Certain consumers love desiring, so much so that they derive greater pleasure from desiring products than they do from actually buying them. This propensity makes them willing to overspend and they don’t mind taking on debt too because they believe that future purchases will bring them happier, reveals a new study published in the Journal of Consumer Research.
But does acquisition actually make them happier?
"Thinking about acquisition provides momentary happiness boosts to materialistic people, and because they tend to think about acquisition a lot, such thoughts have the potential to provide frequent mood boosts. But the positive emotions associated with acquisition are short-lived. Although materialists still experience positive emotions after making a purchase, these emotions are less intense than before they actually acquire a product," writes author Marsha L. Richins (University of Missouri).
In three different studies, when compared to other consumers, materialists reported significantly stronger positive emotions when thinking about an important future purchase. This was true for both expensive items like cars and cheaper items like household electronics. It also didn’t matter whether they anticipated making the purchase within a few weeks or a year or so in the future.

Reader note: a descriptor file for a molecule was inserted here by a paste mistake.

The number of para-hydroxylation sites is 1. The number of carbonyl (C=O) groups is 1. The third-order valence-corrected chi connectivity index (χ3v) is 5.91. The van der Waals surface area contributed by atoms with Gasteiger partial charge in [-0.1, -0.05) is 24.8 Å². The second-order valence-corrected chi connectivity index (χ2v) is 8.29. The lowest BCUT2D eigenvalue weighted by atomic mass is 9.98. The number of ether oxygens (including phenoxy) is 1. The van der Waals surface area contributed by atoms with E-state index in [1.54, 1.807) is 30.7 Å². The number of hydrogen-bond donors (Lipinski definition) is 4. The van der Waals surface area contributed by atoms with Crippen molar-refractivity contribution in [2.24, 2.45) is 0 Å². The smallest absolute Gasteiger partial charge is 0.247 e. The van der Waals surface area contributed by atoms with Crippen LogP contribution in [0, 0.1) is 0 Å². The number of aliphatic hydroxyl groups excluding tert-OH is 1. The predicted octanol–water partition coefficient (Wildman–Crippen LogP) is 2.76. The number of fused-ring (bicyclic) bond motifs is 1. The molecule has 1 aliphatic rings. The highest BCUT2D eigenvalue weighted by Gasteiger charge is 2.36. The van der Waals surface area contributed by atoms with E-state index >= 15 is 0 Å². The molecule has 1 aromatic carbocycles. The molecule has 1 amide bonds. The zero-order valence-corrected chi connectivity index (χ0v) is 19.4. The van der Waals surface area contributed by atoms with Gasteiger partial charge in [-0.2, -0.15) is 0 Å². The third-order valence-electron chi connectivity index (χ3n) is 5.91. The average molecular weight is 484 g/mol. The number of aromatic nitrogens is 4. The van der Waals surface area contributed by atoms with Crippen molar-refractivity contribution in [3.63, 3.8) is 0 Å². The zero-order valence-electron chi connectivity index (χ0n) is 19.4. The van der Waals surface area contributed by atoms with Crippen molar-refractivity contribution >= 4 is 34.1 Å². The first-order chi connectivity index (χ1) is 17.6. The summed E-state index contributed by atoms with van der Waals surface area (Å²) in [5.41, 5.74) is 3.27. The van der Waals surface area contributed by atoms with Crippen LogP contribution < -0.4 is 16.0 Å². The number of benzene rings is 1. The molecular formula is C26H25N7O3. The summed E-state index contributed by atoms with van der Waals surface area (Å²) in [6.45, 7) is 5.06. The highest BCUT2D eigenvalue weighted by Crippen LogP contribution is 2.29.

Materialists tended to believe that an important new acquisition will improve their relationships with other people, enhance the way they feel about themselves, enable them to have more pleasure in life, and allow them to carry out life tasks more effectively. The intensity of the happiness boost that a materialist experiences before a purchase is directly related to the extent to which they expect these transformations to occur.
"Materialists are more likely to overspend and have credit problems, possibly because they believe that acquisitions will increase their happiness and change their lives in meaningful ways. Learning that acquisition is less pleasurable than anticipating a purchase may help them delay purchases until they are better able to afford them," the author concludes.
Spot an error in this article? A typo may be? Or an incorrect source? Let us know!